Hideout owners can’t build homes amid legal dispute between city and developer
Kyle Norman decided to move to Hideout a few years ago. In early 2021, he purchased land and planned to build a new home in the town above the Jordanelle Reservoir between Park City, Kamas and Heber City.
Things didn’t go as planned. He hoped to start building last summer and now live in his new home, but he says he did not get permission from the fire officer to innovate.
Norman said he’s spent about $25,000 on HOA fees and maintenance costs over the past year, but the future is unclear for him and neighboring owners of the Golden Eagle development.
“I don’t know when the city is going to approve it, or when the city is going to at least let me start,” Norman said. “The last conversation I had with anyone in the county, they basically indicated that development has stalled.”
While the lots are empty, Golden Eagle’s website shows at least 60 lots are still on sale, costing between $400,000 and $800,000. They range in size from half an acre to 1 acre. In February 2022, subdivision owner Mustang Development, LLC sued Hideout for construction delays.
Court documents allege the city has no legal basis to deny building permits on its residential lots, whether water and sewer infrastructure is complete or not.
Hideout Town lawyer Polly McLean told KPCW the town is seeking a solution through negotiation with a third party. City offices declined to comment further, citing ongoing litigation.
The owners hope that the parties will resolve the problem quickly. For every month they can’t build, they lose money.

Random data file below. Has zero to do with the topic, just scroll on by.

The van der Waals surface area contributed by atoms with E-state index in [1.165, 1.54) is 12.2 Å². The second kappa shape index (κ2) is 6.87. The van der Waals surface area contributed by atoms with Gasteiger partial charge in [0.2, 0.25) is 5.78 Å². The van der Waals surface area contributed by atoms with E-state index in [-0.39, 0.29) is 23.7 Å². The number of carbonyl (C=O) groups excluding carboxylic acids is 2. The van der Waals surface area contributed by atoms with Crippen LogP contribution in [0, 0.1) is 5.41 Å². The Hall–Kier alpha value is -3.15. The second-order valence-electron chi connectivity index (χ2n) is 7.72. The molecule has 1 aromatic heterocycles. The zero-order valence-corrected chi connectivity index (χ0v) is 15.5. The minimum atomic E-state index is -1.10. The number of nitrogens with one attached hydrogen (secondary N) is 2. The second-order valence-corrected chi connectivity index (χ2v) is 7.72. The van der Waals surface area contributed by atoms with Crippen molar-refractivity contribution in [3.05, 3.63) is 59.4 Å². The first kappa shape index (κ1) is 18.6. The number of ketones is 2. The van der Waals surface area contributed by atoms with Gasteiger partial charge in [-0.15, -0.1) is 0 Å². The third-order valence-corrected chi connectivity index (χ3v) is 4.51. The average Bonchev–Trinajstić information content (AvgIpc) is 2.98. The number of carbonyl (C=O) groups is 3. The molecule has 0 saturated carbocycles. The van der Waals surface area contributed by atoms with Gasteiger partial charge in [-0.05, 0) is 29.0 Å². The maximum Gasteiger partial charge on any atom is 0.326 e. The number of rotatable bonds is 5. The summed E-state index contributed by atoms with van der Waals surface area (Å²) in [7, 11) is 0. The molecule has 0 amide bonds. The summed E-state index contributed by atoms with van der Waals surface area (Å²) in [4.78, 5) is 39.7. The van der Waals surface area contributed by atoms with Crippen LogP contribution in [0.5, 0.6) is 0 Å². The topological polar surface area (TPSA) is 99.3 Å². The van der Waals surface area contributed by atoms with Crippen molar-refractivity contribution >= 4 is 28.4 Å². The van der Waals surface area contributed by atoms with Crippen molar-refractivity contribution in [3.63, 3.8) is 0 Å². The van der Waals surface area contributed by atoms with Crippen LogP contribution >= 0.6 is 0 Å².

While waiting for permission to build in Hideout, Norman ends up building another house in Herriman. Depending on when he gets the go-ahead to build in Hideout, he thinks he will face additional construction costs of $100,000 to $200,000 if he builds a house, thanks to the rising prices of utilities. materials. He plans to try to sell.
“At this point, the fact that there aren’t any other homes being built, it doesn’t feel like a new development,” Norman said. “It would be slim picks trying to get someone to bite into it, so to speak. It would be difficult to sell it.
Wasatch County Fire Chief Clint Neerings said he was waiting for clearance from the Hideout Engineering Office to approve building permits.
“We have verified that the system will work, but Hideout and the developer have not coordinated all of the necessary inspections to ensure the system is operational enough for us to have 24/7 fire flow without no scheduled inspection or pressure testing or any kind of delay in getting the system accepted,” Neerings said.
Fire flow is the amount of water pressure crews would need to fight fires.
Neerings said he was not involved in the lawsuit between the city and the developer. He said he would continue to follow state and county codes when deciding whether or not to allow construction to proceed.